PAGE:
Posted on 06 April 2012 by peter
Posted on 26 December 2011 by peter
Lake Kivu is one of the major lakes of Africa. It is located along the border between Congo and Rwanda, in the Albertine western Rift, and a portion of the Great Rift Valley. Lake Kivu pours into the Ruzizi River, which flows southward into Lake Tanganyika. It is a beautiful Inland Sea enclosed by steep, green hills. Its shores are surrounded by three towns: Gisenyi, Kibuye and Cyangugu which are an ideal stopping point to Relax, Swim, or take a Boat Excursion past the small Lakeside Villages that offer a rewarding glimpse of rural life. The world’s tenth biggest Inland Island lies in Lake Kivu as well, with Villages along its shore including Kalehe, Bukavu, Kabare, Sake and Goma in DRC Congo as well as Gisenyi, Kibuye and Cyangugu in Rwanda. Kivu offers a variety of fish species like Clarias, Barbus, Haplochromis and Nile Tilapia.
There are lovely villas along the tree-lined shore…a beautiful white sandy beach…Kivu is crystal clear. This is a spot that deserves a longer stay.” Gisenyi, the most developed of these resorts, lies less than an hour’s drive from the Volcanoes National Park, (natural habitat of the rare mountain Gorillas), and is set on a sandy beach lined with swaying palms and colonial-era hotels that exude an atmosphere of tropical languor.
At Kibuye, to its south, tourist activities are centred on a modem lakeshore guesthouse overlooking pine-covered hills seemingly transplanted from the Alps. Different again is Cyangugu, close to Nyungwe Forest (Nyungwe National Park since 2005), whose more subdued tourist development is compensated for by a stirring setting of curving inlets
winding into narrow valleys. Lake Kivu is the largest of numerous freshwater bodies that shimmer in the valleys of Rwanda. Lakes Burera and Ruhondo, close to the gorilla-tracking centre of Ruhengeri, are oft-neglected gems, deep blue waters ringed by steep hills and tall waterfalls, with the nearby Virunga Volcanoes providing a spectacular backdrop.
Apart from being an attraction to tourists, Lake Kivu has been discovered to contain almost 55 billion cubic meters of liquefied methane gas at of 300 ms (about 1,000 ft into deep). Till 2004, extraction of the gas was practiced on a small scale, with the distilled gas being used for running boilers at a brewery, the Bralirwa found in Gisenyi. Rwandan government is in negotiations with a few parties as far as large-scale exploitation of this resource is concerned, to produce methane from the lake.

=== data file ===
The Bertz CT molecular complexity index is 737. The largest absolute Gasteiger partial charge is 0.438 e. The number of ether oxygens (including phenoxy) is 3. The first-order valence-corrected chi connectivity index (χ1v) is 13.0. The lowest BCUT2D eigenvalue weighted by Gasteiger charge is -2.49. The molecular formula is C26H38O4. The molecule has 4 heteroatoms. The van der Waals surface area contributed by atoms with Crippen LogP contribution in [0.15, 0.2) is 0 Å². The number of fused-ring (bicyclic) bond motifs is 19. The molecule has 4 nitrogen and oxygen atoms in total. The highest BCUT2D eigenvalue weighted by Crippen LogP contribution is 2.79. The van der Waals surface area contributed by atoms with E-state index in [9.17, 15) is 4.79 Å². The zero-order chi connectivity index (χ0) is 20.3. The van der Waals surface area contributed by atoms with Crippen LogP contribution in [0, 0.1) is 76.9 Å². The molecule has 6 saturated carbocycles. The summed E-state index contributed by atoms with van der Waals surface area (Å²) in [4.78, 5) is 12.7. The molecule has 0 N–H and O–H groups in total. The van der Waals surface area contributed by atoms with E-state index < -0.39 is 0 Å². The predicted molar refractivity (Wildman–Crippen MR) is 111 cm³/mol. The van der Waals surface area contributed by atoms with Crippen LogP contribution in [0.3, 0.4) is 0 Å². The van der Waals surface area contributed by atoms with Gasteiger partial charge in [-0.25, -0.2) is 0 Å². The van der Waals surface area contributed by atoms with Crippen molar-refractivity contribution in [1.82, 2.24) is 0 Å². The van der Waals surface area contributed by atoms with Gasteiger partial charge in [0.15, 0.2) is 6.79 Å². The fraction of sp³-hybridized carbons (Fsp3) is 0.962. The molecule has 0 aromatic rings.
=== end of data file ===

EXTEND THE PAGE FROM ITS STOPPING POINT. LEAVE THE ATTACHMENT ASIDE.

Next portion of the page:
Posted on 26 December 2011 by peter
The Rehabilitation project was funded by the Ministry of Sports and Culture, and supervised by the National Commission Against Genocide (CNLG). It is estimated at more than RWF 150 million according to CNLG agent at the site, mister Stanley ….
Part of the project consists of renovating the main part which stands right next to the memorial stone at the entrance, with spears all around as a sign of resistance by the fallen Tutsi brave men who fought with stones and spears. CNLG’s agent there said the roof of the main part was about to collapse because of rain water that had been kept atop for more than twelve years (since 1998).
The project also consists of expanding the site with more rooms representing places where the victims had come from seeking refuge on the Bisesero Mountain. The rooms will also display historic dark moments of the 1994 genocide which occurred in the eyes of French Soldiers who stood aside and looked when thousands of Tutsis (in zone turquoise) were brutally massacred by interahamwe militiamen and the ‘ex forces armées Rwandaises’ (former Rwandan Defense Force/EXFAR) before fleeing to neighboring Congo (the former Zaire) with the French.
The Bisesero Genocide Memorial is located about 31 kilometers from the lake side town of Kibuye. The beautiful mountain setting with breathtaking views of Lake Kivu is in sharp contrast to the horrifying violence that took place at this site during Rwanda’s 1994 genocide. Historically, the majority of people who lived in Bisesero were Tutsis, whose main activity was cattle breeding. They were called ABASESERO, a name from which the region derived its name. More than 50 thousand Tutsis took refuge in the mountain’s wood, over 30 thousand were killed there.